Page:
“AI is here to stay, whether it’s someone inputting Chris Cornell’s voice and having Layne Staley’s voice or Kurt Cobain’s voice or Eddie Vedder’s voice or Bing Crosby’s voice come out on the other side — that’s going to keep happening. And they’re going to be impossible to chase down, all of these.”

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“The other thing that’s going to happen is that the artists are going to say, ‘I’m fine with this, I just want to get my 50% or 100% of it,’ or whatever. And they’ll fight with the record labels to who owns what. And there’s going to be Drake, and then Drake AI. There’s going to be The Beatles, and then The Beatles AI. This is going to be on Apple Music, it’s going to be on Spotify, it’s going to be everywhere. Jimi Hendrix, Jimi Hendrix AI, The Weeknd, The Weeknd AI… And people will accept these.”

“As a matter of fact, many of them will like the AI versions better than the original artists. At first, the labels are going to be like, ‘Oh, this is great. We have this new source of revenue that we never knew is going to exist. This is amazing.’ And the artists are going to say the exact same thing. And so the record labels are saying, ‘Well, why do we even need to share the money with the artists? We need to just create our own artists.'”

At the end of the video, Beato also shared what is probably the bleakest prediction of the future of music industry. After looking into the official statement by UMG after the whole AI Drake thing happened. He said:

“In fact, this is a statement UMG put out about this Drake situation here. It says ‘UMG success has been, in part, due to embracing new technologies and putting it to work for artists as we’ve been doing with our own innovation around AI for some time already.'”

“Oh, really?”

“‘With that said, however, the training of generative AI using our artists’ music, which represents both the breach of our agreements and violation of copyright law, as well as the availability of infringing content created with generative AI on DSPs begs the question as to which side of history all stakeholders in the music ecosystem want to be on? The side of artists fans, human creative expression, or on the side of deep fakes fraud and denying artists their due compensation?'”

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In Rick’s opinion, artists won’t matter anymore. You’ll just have rights to someone’s voice or music and you’ll be making a whole lot of AI in the style of whatever band or artists you want. As he explained:

“They are going to actually just get rid of the artists. They’ll make the money from Drake AI and The Beatles AI and whoever. But they’re going to make a bulk of their money, I predict, from fake artists, from AI artists. Because people don’t care. I’m sorry. Just like people don’t care whether they’re playing through a real amp or not. None of the young bands that I go out and see care. That’s going to happen.”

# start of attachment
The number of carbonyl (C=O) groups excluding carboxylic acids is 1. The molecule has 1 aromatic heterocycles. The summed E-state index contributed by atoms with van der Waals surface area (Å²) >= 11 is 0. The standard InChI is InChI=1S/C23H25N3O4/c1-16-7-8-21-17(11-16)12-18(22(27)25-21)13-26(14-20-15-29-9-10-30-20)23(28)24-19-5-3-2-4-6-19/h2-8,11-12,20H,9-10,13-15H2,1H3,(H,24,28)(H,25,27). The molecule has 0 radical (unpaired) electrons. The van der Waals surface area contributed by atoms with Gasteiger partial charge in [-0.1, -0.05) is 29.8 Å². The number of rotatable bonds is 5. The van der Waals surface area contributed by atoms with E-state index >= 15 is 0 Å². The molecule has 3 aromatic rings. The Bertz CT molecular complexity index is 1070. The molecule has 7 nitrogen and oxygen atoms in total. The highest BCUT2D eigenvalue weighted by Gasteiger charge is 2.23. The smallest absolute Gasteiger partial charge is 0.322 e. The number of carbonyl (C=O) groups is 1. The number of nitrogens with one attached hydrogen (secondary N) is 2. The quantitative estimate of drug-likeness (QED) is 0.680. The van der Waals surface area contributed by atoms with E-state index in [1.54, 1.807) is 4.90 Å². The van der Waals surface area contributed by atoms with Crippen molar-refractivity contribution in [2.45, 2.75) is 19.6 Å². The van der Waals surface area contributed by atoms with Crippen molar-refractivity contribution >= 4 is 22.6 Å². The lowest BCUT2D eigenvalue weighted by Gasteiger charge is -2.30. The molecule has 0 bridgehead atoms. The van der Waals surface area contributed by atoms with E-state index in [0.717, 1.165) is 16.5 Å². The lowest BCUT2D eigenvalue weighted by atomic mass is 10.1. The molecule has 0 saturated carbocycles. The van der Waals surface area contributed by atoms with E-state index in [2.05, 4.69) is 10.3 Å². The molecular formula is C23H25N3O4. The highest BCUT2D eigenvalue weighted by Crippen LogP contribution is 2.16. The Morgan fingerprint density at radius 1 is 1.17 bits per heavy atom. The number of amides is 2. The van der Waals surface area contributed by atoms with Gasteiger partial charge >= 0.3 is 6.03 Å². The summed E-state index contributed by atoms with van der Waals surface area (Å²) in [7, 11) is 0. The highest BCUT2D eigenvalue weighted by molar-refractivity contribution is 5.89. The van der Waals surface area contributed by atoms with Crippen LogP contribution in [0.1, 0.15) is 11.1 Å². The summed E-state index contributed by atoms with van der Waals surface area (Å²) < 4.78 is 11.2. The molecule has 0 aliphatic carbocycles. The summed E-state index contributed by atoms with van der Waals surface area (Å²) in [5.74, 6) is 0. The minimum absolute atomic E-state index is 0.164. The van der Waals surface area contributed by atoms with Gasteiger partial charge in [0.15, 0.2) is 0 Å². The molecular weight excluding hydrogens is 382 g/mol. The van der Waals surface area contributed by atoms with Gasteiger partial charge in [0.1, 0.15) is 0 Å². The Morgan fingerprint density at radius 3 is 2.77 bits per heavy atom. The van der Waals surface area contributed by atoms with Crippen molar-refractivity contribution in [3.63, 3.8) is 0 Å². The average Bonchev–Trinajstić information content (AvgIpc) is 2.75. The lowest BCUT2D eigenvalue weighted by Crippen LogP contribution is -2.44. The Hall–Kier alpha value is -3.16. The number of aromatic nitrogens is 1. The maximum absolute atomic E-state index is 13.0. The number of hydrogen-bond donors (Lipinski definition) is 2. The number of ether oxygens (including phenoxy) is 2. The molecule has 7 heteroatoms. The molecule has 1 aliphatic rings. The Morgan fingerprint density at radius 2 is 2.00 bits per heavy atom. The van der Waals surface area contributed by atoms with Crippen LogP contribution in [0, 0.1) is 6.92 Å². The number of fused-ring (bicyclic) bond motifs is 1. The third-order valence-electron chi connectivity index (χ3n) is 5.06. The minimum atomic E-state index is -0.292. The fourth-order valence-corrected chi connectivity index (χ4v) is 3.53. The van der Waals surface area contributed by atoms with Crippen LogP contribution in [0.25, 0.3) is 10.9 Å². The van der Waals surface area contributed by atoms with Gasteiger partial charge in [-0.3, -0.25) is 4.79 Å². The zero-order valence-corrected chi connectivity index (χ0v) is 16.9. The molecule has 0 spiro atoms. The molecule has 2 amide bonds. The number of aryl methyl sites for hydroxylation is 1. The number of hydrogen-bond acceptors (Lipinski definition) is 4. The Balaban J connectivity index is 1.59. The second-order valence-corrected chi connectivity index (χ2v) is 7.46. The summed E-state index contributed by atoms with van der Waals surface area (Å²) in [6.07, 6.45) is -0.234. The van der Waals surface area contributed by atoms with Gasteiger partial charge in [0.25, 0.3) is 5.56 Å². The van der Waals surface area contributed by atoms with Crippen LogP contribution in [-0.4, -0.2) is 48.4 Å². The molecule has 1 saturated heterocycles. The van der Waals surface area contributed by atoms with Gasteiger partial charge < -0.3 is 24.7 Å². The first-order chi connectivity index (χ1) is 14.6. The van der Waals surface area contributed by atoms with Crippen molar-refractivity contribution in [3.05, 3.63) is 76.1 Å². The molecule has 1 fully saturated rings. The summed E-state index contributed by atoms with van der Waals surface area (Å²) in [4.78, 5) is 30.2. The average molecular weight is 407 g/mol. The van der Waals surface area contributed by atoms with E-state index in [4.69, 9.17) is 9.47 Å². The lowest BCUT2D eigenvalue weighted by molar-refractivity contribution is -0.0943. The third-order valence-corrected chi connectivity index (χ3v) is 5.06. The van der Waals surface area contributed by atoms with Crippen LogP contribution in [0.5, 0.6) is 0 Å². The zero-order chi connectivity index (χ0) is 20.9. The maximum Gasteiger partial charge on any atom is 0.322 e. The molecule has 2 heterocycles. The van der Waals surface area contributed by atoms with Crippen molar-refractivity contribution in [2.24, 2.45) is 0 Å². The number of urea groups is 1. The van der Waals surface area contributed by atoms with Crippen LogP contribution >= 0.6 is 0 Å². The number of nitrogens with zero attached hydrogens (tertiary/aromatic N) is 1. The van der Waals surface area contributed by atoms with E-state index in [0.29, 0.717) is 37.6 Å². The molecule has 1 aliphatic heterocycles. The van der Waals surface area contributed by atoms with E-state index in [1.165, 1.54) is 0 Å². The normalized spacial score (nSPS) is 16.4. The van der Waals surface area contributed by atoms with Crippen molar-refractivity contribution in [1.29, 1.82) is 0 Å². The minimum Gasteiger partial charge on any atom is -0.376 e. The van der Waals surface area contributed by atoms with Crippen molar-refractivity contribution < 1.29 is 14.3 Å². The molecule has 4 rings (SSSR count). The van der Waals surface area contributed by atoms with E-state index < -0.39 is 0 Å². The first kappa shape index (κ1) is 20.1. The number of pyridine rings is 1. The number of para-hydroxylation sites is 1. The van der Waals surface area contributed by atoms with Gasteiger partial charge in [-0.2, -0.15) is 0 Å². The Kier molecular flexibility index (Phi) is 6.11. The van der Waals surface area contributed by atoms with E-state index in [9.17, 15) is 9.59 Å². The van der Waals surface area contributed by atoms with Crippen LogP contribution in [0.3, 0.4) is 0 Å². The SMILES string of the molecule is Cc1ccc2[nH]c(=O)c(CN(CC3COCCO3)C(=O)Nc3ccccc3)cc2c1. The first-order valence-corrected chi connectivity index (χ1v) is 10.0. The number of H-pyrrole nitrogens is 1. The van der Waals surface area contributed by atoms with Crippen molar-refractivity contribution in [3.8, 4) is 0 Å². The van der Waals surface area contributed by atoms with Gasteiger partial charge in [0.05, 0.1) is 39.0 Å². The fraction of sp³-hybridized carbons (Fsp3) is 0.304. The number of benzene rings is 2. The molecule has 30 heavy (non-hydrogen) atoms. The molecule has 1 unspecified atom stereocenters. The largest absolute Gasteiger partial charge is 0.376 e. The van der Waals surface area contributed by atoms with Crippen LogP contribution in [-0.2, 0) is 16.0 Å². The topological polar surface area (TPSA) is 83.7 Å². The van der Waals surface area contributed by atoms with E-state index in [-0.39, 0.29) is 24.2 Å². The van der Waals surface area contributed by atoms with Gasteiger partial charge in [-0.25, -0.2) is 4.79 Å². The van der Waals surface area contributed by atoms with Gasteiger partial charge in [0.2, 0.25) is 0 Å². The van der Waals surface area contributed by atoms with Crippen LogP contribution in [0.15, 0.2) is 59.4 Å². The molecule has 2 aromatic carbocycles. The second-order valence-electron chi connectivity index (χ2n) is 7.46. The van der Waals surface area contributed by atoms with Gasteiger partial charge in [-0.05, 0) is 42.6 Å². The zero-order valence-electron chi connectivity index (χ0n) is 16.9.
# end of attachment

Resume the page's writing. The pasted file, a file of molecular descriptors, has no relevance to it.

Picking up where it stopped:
“But then you got things like Spotify and Apple Music. Now, Spotify is gonna be like, ‘Well, we’re the distributor of this.’ Unless UMG is putting out their own streaming thing. But Spotify basically has that, so does Apple Music. Okay, so Spotify is gonna be like, ‘Well, we don’t need the record labels for this. Why do we need the record labels? We’ll just put out our own AI artists. We have the distribution!'”


“So they’ll create their their own. And then the record labels will be fighting to compete with Spotify and their AI artists.”

“Now, you could have a complete fracturing of the streaming model. Since UMG owns so much of the music that’s on Spotify and Apple Music, they get threatened to take it away if Spotify doesn’t cut them in on their own AI artists. I mean, it’s insane to think about all this stuff that’s going to happen. But it’s going to happen.”

“Think about all the TV platforms. You got Netflix, Disney, Amazon Prime Video, HBO Max, Apple TV, Paramount Plus, ESPN Plus, there’s millions of them. It’s completely fragmented. Who knows? Maybe I’m gonna have an AI version of me and then write my scripts with chat GPT and you’ll just think it’s me making the videos but it’s actually really an AI simulation of me.”

Does the future seem so bleak? Is this the inevitable evolutionary step in the world of music? While we can’t predict the future, we can say that Rick’s theories seem plausible.

Photos: Getty Images


  • David Slavkovic

    David always planned for music to be nothing more than a hobby. However, after a short career as an agricultural engineer he ended up news editor at KillerGuitarRigs, senior editor at, as well as a freelance contributor to online magazines such as GuitaristNextdoor.